Gey’s cultivation of HeLa cells not only survived, but it also allowed researchers to study illness and genetics in a way never before possible and create novel drugs and vaccines. Gey provided samples of HeLa cells at no cost to any researcher who asked for them. For-profit cell culture facilities started to appear over time, generating HeLa cells and other cell lines in large quantities to more effectively supply research centers. However, HeLa cells can infect other cell cultures due to their tenacity and rapid growth. Geneticists learned in 1973 that they could more quickly determine whether cultures had been infected if they could isolate certain genetic markers from HeLa cells.
A scientist at Hopkins requested blood samples from Henrietta’s children to achieve this. Deborah, Henrietta’s daughter, thought she was receiving a cancer screening since the physicians failed to make sure the Lacks children understood why they needed to have blood collected.
Meanwhile, the media circulated the tale of the “immortal” cell culture and the enigmatic woman behind the cells since HeLa cells and cell culturing promised so many medical advancements. Henrietta’s true name was published in a tiny specialized publication by a colleague of Gey, but most major news organizations misidentified her as Helen Lane. Henrietta Lacks’ real identity was unknown until 1975 when Rolling Stone reporter Michael Rogers approached the Lacks family for a piece on HeLa cells.
The Lacks family was shocked to find that Henrietta’s cells were being used for commercial purposes. They were brought back to the horrible past of white US physicians using black individuals in immoral studies. The family was still contacted by journalists, including a BBC documentary crew in 1996. Deborah had hoped that the film would tell Henrietta’s tale and teach her more about her mother. Unfortunately, Sir Lord Cofield, a con artist, was drawn to the family by the documentary. Cofield pretended to be a lawyer and said he could assist the family in suing Hopkins Hospital. He threatened legal action against the family once they uncovered his deception, which terrified them. Deborah suffered a stroke due to the strain of the situation.
The book’s author, Rebecca Skloot, made contact with the Lacks family in 1999 when she started her investigation. The family first didn’t want to meet with her due to the history of white journalists contacting them for stories without providing transparency or fair remuneration, in addition to the quite recent incident with Cofield. Skloot nevertheless persisted in attempting to get in touch and spoke with several Lacks family cousins. Skloot put messages on Deborah’s phone revealing what she uncovered about Henrietta’s youth since she knew Deborah wanted to know more about who her mother was as a person.
Sonny and Deborah Lack finally consented to talk with her. Skloot committed Deborah to share all of her findings and aid in her quest to comprehend what had happened to her mother. In addition, she was interested in learning what happened to Elsie, her sister, who had been committed to a mental hospital before Deborah was born. Skloot concurred, and Deborah frequently went with Skloot on her fieldwork excursions.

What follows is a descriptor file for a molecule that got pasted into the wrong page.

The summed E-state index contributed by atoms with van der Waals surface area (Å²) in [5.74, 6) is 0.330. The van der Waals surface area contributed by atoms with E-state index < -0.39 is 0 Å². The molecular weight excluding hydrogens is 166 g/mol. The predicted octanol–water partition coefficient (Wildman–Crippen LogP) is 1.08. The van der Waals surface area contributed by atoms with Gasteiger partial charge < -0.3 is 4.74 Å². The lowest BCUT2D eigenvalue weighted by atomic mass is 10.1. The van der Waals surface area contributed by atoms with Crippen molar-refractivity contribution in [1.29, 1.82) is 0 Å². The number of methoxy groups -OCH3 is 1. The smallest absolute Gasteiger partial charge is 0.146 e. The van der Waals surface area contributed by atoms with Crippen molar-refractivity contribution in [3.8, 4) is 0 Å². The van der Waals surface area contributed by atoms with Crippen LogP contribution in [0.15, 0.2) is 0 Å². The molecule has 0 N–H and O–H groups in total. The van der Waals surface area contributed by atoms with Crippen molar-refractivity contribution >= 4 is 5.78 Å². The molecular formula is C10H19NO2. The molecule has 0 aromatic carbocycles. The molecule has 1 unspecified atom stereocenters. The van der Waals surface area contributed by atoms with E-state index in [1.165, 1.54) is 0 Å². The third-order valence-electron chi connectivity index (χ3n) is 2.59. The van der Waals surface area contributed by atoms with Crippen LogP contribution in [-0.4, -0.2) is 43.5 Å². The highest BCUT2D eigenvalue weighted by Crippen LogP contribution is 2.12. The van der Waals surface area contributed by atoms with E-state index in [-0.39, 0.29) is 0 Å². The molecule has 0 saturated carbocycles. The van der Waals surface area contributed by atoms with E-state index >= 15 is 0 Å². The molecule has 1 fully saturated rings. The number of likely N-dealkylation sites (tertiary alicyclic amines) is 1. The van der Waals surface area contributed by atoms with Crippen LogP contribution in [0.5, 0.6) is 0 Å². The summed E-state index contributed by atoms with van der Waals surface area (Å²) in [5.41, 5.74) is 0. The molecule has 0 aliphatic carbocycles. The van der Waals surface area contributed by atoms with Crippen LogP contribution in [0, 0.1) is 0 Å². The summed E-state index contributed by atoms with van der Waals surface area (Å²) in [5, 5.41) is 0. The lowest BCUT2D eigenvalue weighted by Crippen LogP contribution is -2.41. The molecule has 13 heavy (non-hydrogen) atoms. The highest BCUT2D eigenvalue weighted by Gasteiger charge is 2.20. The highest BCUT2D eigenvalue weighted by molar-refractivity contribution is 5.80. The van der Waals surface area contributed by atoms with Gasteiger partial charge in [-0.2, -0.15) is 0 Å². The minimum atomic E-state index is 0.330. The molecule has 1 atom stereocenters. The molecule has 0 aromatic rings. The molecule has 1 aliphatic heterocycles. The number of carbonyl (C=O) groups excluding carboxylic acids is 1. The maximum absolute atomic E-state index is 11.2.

The Lacks family was invited to a Johns Hopkins researcher’s lab in 2001. Together with Skloot, Deborah and Zakariyya, Deborah’s brother, visited Hopkins to see where their mother’s cells were stored and even witnessed the division of HeLa cells under a microscope in real-time. Elsie had been institutionalized earlier that week, and when Skloot and Deborah visited her there, they learned that she had endured terrible mistreatment. The stress of all Deborah had learned that weekend caused her blood pressure to rise, and she started acting strangely. Gary, her cousin, relieved Deborah of the weight of the cells by performing a spiritual purification ceremony on her.
Skloot was shocked when Gary said that from today, Skloot would assist in bearing Deborah’s load. Deborah decided that she needed to study more science to comprehend what had happened to her mother, but she lacked the funds to enroll in adult education. Instead, she concentrated her energies on encouraging her grandkids and the grandchildren of her relatives to attend school. Skloot kept in touch with Deborah during the writing of the book and pledged to provide her with a copy of the finished product before it was published. Sadly, Deborah passed away in 2009, just as Skloot was polishing the book for release.
What is the main point of The Immortal Life of Henrietta Lacks?
The main point of The Immortal Life of Henrietta Lacks is to explore the ethical and social implications of Henrietta Lacks’ story and the impact of her cells on medical science.
Why is Henrietta Lacks’ story important?
Henrietta Lacks’ story is important because it raises important questions about informed consent, the rights of research participants, and the exploitation of marginalized people.
What can I learn from Henrietta Lacks’ story?
Henrietta Lacks’ story teaches us the importance of informed consent, the rights of research participants, and the need to protect the vulnerable from exploitation. It also reminds us of the importance of giving credit where credit is due and of ensuring that everyone benefits from the contributions of others.